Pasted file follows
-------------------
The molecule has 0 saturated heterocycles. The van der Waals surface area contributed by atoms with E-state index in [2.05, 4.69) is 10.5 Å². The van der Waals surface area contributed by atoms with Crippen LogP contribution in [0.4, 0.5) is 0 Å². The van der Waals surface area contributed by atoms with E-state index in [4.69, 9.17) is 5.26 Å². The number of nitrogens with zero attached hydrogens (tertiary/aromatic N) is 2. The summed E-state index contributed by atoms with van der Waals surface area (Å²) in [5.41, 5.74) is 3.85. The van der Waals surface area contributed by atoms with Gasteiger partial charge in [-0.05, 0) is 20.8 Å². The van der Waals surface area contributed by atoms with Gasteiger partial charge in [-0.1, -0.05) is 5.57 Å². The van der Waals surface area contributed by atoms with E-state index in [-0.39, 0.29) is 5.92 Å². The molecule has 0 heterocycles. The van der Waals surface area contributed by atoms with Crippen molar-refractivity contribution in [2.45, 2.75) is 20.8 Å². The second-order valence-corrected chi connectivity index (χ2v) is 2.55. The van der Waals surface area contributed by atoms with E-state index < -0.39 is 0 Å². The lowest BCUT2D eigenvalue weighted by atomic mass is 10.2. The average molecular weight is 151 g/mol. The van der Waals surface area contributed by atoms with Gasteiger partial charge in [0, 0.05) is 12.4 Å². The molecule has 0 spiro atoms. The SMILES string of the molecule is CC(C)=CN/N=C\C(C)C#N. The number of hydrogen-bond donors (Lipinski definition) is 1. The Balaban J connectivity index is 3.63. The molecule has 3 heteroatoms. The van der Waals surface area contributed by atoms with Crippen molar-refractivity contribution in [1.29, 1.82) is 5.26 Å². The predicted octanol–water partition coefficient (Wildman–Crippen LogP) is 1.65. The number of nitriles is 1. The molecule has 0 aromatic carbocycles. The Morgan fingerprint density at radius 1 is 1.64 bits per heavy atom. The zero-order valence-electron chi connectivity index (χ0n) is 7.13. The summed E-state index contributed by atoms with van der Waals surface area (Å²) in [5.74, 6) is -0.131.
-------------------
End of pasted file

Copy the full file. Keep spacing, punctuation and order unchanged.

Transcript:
The molecule has 0 saturated heterocycles. The van der Waals surface area contributed by atoms with E-state index in [2.05, 4.69) is 10.5 Å². The van der Waals surface area contributed by atoms with Crippen LogP contribution in [0.4, 0.5) is 0 Å². The van der Waals surface area contributed by atoms with E-state index in [4.69, 9.17) is 5.26 Å². The number of nitrogens with zero attached hydrogens (tertiary/aromatic N) is 2. The summed E-state index contributed by atoms with van der Waals surface area (Å²) in [5.41, 5.74) is 3.85. The van der Waals surface area contributed by atoms with Gasteiger partial charge in [-0.05, 0) is 20.8 Å². The van der Waals surface area contributed by atoms with Gasteiger partial charge in [-0.1, -0.05) is 5.57 Å². The van der Waals surface area contributed by atoms with E-state index in [-0.39, 0.29) is 5.92 Å². The molecule has 0 heterocycles. The van der Waals surface area contributed by atoms with Crippen molar-refractivity contribution in [2.45, 2.75) is 20.8 Å². The second-order valence-corrected chi connectivity index (χ2v) is 2.55. The van der Waals surface area contributed by atoms with E-state index < -0.39 is 0 Å². The lowest BCUT2D eigenvalue weighted by atomic mass is 10.2. The average molecular weight is 151 g/mol. The van der Waals surface area contributed by atoms with Gasteiger partial charge in [0, 0.05) is 12.4 Å². The molecule has 0 spiro atoms. The SMILES string of the molecule is CC(C)=CN/N=C\C(C)C#N. The number of hydrogen-bond donors (Lipinski definition) is 1. The Balaban J connectivity index is 3.63. The molecule has 3 heteroatoms. The van der Waals surface area contributed by atoms with Crippen molar-refractivity contribution in [1.29, 1.82) is 5.26 Å². The predicted octanol–water partition coefficient (Wildman–Crippen LogP) is 1.65. The number of nitriles is 1. The molecule has 0 aromatic carbocycles. The Morgan fingerprint density at radius 1 is 1.64 bits per heavy atom. The zero-order valence-electron chi connectivity index (χ0n) is 7.13. The summed E-state index contributed by atoms with van der Waals surface area (Å²) in [5.74, 6) is -0.131.